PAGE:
“To give the medicine prize [for something in cancer biology] they have to have body counts” of the discovery saving many, many lives, Sharp said. For immuno-oncology and some other discoveries, “there aren’t enough yet.”
The Nobel committees get an estimated 300 nominations (from previous winners and other luminaries) every winter, so as past glories fade from the memories of nominators, long-ago breakthroughs are less likely to land before the committees. That means long odds on the discovery of how molecules as different as steroids and vitamins dock with hormone receptors to make a whole suite of physiological reactions happen (Ron Evans and Pierre Chambon), and of how adult brains give birth to new neurons, a finding that overturned decades of dogma (Rusty Gage).
It also suggests Jacques Miller needn’t be by his phone on Oct. 2, when the medicine Nobel is announced. He discovered what the thymus gland does and the function of T and B immune cells — in the 1960s, for goodness sake.
“He started the whole field of immunology,” Sharp said. “I’ve never understood why he hasn’t received a [Nobel] prize.” The omission is so egregious, “it will go down in the annals of Nobel prizes as a huge oversight,” said Pendlebury. Miller is 86. Nobels aren’t awarded posthumously.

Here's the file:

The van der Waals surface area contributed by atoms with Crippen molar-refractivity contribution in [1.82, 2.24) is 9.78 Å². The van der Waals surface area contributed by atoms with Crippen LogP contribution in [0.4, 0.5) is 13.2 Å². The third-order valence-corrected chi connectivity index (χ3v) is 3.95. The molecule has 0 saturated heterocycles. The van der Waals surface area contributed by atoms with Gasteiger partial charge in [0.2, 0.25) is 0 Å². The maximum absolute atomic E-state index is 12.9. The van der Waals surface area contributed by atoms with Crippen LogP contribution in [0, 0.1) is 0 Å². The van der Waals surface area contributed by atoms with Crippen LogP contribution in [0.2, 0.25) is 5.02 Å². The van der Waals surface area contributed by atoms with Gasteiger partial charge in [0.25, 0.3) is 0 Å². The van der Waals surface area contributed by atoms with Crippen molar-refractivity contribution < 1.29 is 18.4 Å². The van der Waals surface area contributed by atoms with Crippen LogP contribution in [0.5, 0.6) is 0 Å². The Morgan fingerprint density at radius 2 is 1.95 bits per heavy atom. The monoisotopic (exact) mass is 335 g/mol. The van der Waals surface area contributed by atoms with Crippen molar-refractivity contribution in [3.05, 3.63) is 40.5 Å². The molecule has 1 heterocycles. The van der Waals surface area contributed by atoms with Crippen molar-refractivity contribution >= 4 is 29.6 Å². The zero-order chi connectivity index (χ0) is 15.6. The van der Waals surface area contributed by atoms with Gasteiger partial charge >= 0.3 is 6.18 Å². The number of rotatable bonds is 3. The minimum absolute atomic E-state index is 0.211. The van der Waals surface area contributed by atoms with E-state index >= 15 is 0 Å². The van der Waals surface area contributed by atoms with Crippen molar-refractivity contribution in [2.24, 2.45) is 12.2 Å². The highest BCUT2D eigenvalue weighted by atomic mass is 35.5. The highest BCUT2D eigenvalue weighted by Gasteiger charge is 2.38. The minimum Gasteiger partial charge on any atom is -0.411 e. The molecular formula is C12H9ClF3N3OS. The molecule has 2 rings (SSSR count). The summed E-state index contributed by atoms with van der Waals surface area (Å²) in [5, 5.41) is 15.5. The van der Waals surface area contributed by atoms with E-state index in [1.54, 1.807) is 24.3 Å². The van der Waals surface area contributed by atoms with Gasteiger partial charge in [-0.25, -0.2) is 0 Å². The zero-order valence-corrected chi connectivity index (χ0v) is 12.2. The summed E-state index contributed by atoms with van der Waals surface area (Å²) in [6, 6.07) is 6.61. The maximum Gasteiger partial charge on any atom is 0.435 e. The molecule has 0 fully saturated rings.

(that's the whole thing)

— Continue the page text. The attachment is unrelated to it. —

The paradigm-shattering finding of how DNA wraps around proteins, which determines whether genes are expressed or silenced, has never gotten discoverers David Allis and Michael Grunstein a date with Sweden’s king, even though it served as the starting gun for the whole booming field of epigenetics and won the Gruber Genetics Prize last year.
How has brain imaging, which is to neuroscience what the electron microscope is to cell biology, not been Nobeled? As it happens, Clarivate, whose forecasts are based on how many times a scientist’s key papers have been cited by other researchers, named Karl Friston of University College London a contender for the 2017 medicine Nobel for discovering how to analyze raw data from brain imaging. If the committee wants to go that route, they should keep in mind that Seiji Ogawa, who discovered the principles that underlie fMRI, is 83.
Sharp doesn’t think it’s too early to honor discoveries about CRISPR, the bacterial immune system that can be tweaked to edit genomes. CRISPR-based genome editing has four key discoverers — Emmanuelle Charpentier, George Church, Jennifer Doudna, and Feng Zhang — so the rule of three is a problem, as is the bitter patent clash over who invented what (the Nobels loathe controversy). Sharp wonders if a Solomonic decision might be in store: the chemistry Nobel to Doudna and Charpentier, whose work was pure biochemistry, and medicine to Church and Zhang, who made CRISPR work in living cells, paving the way to medical uses.
But if you like long shots unknown to your office pool, may we suggest Kazutoshi Mori and Peter Walter? They discovered the “unfolded protein response,” a quality-control system that cells use when the proteins they make are, well, misfolded in a way that can cause harm. It’s just the kind of surprising key-to-life physiological mechanism, like autophagy, that Nobel committees love. Mori and Walter won the 2014 Lasker.